CORK barrister, Kieran Hughes, was at home in isolation recovering from Covid-19 when he heard a radio report of people shopping cheek-by-jowl yesterday afternoon in Cork city and others getting haircuts.
“This thing is deadly, deadly contagious. I heard of someone in a shop telling someone else to socially distance and they were told to ‘f*** off’,” he said.
“We are reading about all the great things going on – kids writing letters to nursing homes, and so on. But we are only as strong as the weakest link in the chain.
“The HSE won’t cope if we carry on the way we are.
“If you have to go into a shop, imagine everyone in the shop has it. The chances are somebody in the shop does have it. Don’t touch anything you don’t need to touch. Use a card to pay if you can. Stand back from people. Don’t panic. Just be careful.
“From what I hear of the level of interaction going on, the word is not getting through. The medics will tell you it is in the community. It is on the doors, it is on the handles, it doesn’t have to be someone back from a skiing holiday.
“We are a small country. We can do it. But we have to teetotally, 100% apply to the task.
“Very shortly, all that will be open will be food stores, banks and chemists. We shouldn’t need the government to bring out edicts to close it down,” he said.
Kieran Hughes feels fortunate in terms of his particular experience of Covid-19 but also feels very frightened about people not observing social-distancing as diligently as they should, and this resulting in people who are gravely ill finding that health facilities are stretched too thin in the near future.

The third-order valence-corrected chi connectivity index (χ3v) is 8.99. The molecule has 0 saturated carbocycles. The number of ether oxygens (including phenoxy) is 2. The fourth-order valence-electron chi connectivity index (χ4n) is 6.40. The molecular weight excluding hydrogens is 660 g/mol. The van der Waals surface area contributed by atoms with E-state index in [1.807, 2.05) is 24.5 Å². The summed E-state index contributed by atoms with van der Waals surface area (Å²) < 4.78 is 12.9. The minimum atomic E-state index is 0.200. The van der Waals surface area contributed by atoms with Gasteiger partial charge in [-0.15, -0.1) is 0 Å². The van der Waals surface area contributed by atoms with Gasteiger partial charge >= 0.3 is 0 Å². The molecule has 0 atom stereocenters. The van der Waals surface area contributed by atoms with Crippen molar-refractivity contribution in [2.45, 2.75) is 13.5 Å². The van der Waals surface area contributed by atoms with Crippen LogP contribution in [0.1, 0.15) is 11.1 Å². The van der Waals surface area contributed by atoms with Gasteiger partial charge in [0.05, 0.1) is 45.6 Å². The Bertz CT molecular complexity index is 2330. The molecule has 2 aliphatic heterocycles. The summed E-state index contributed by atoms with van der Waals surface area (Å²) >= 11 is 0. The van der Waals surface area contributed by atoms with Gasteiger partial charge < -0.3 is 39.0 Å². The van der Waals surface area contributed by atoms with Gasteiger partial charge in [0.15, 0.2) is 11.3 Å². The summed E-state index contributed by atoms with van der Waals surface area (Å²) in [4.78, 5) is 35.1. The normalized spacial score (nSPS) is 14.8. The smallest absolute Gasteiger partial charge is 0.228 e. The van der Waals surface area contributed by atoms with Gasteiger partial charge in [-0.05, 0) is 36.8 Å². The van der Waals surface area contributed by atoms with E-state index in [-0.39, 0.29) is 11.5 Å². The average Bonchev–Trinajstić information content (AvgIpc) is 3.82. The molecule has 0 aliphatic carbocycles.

Mr Hughes, 65, was contacted as a result of contact tracing earlier this month as he had been in contact with a person diagnosed with Covid-19.
He was telephoned and told to isolate himself immediately, which he did in a bedroom at his home. The following day an ambulance arrived and brought him to Cork University Hospital where he was swabbed and then brought home to await a phone call the following day.
“I had been self-isolating from the moment they first rang me. In my head, I fully expected – 101% - that it would be negative. I had a cough that would not have taken me to a chemist. I didn’t even take a cough-drop.
“They called at 4 p.m. (the day after the test) and said, ‘You are positive, we will be sending out an ambulance’. I was initially in disbelief. I expected they’d ring me in ten minutes and say that was a mistake there.
“Immediately I was making out a mental list of people I was in contact with. I might have called 40 people,” he said.
Mr Hughes’s experience was that most people responded by saying they would self-isolate.
Throughout his time in hospital in an isolation unit on the fifth floor of CUH he had no temperature, fever or shortness of breath. After three days he was told that essentially he was not sick enough to justify being in a bed and that they needed the bed for someone being admitted with breathing problems and a high fever.
He has been totally isolated, within the family home in Cork city, from his wife and two adult children. They are bringing his meals to his door. There is no question of sitting around the table sharing meals with them. He is on no medication for his Covid-19.
Fortunate that he got such mild symptoms he knows that others are not so lucky. He is also lucky that it has not done irreparable damage to his sense of humour and can appreciate a legal colleague’s particular message of compassion: “Only the good die young, Kieran. You’re safe.”